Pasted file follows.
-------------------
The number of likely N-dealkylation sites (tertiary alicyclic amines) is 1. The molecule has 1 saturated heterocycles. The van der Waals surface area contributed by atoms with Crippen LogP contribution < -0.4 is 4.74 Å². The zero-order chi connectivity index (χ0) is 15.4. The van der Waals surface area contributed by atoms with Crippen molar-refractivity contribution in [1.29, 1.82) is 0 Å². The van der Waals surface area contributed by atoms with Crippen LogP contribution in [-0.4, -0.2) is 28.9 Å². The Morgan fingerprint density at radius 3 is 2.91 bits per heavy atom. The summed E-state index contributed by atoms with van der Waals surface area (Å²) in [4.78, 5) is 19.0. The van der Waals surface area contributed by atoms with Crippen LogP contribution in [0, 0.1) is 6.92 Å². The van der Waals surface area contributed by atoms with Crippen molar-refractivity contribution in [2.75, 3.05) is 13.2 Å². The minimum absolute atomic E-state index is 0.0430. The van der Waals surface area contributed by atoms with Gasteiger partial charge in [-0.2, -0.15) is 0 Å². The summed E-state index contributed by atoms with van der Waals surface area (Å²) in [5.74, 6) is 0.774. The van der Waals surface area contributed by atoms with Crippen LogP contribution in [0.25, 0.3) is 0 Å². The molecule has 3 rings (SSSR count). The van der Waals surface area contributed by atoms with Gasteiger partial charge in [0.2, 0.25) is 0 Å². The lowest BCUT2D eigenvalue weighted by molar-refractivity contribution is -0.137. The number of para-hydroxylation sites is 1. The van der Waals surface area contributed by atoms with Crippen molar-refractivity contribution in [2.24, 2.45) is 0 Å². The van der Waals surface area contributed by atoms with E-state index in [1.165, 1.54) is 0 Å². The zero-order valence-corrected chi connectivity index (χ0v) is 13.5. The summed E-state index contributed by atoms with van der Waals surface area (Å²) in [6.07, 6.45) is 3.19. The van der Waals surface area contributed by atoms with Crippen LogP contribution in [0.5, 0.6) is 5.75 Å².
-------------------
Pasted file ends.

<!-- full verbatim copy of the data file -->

The number of likely N-dealkylation sites (tertiary alicyclic amines) is 1. The molecule has 1 saturated heterocycles. The van der Waals surface area contributed by atoms with Crippen LogP contribution < -0.4 is 4.74 Å². The zero-order chi connectivity index (χ0) is 15.4. The van der Waals surface area contributed by atoms with Crippen molar-refractivity contribution in [1.29, 1.82) is 0 Å². The van der Waals surface area contributed by atoms with Crippen LogP contribution in [-0.4, -0.2) is 28.9 Å². The Morgan fingerprint density at radius 3 is 2.91 bits per heavy atom. The summed E-state index contributed by atoms with van der Waals surface area (Å²) in [4.78, 5) is 19.0. The van der Waals surface area contributed by atoms with Crippen LogP contribution in [0, 0.1) is 6.92 Å². The van der Waals surface area contributed by atoms with Crippen molar-refractivity contribution in [2.75, 3.05) is 13.2 Å². The minimum absolute atomic E-state index is 0.0430. The van der Waals surface area contributed by atoms with Gasteiger partial charge in [-0.2, -0.15) is 0 Å². The summed E-state index contributed by atoms with van der Waals surface area (Å²) in [5.74, 6) is 0.774. The van der Waals surface area contributed by atoms with Crippen LogP contribution in [0.25, 0.3) is 0 Å². The molecule has 3 rings (SSSR count). The van der Waals surface area contributed by atoms with Gasteiger partial charge in [0.2, 0.25) is 0 Å². The lowest BCUT2D eigenvalue weighted by molar-refractivity contribution is -0.137. The number of para-hydroxylation sites is 1. The van der Waals surface area contributed by atoms with Crippen molar-refractivity contribution in [2.24, 2.45) is 0 Å². The van der Waals surface area contributed by atoms with E-state index in [1.165, 1.54) is 0 Å². The zero-order valence-corrected chi connectivity index (χ0v) is 13.5. The summed E-state index contributed by atoms with van der Waals surface area (Å²) in [6.07, 6.45) is 3.19. The van der Waals surface area contributed by atoms with Crippen LogP contribution in [0.5, 0.6) is 5.75 Å².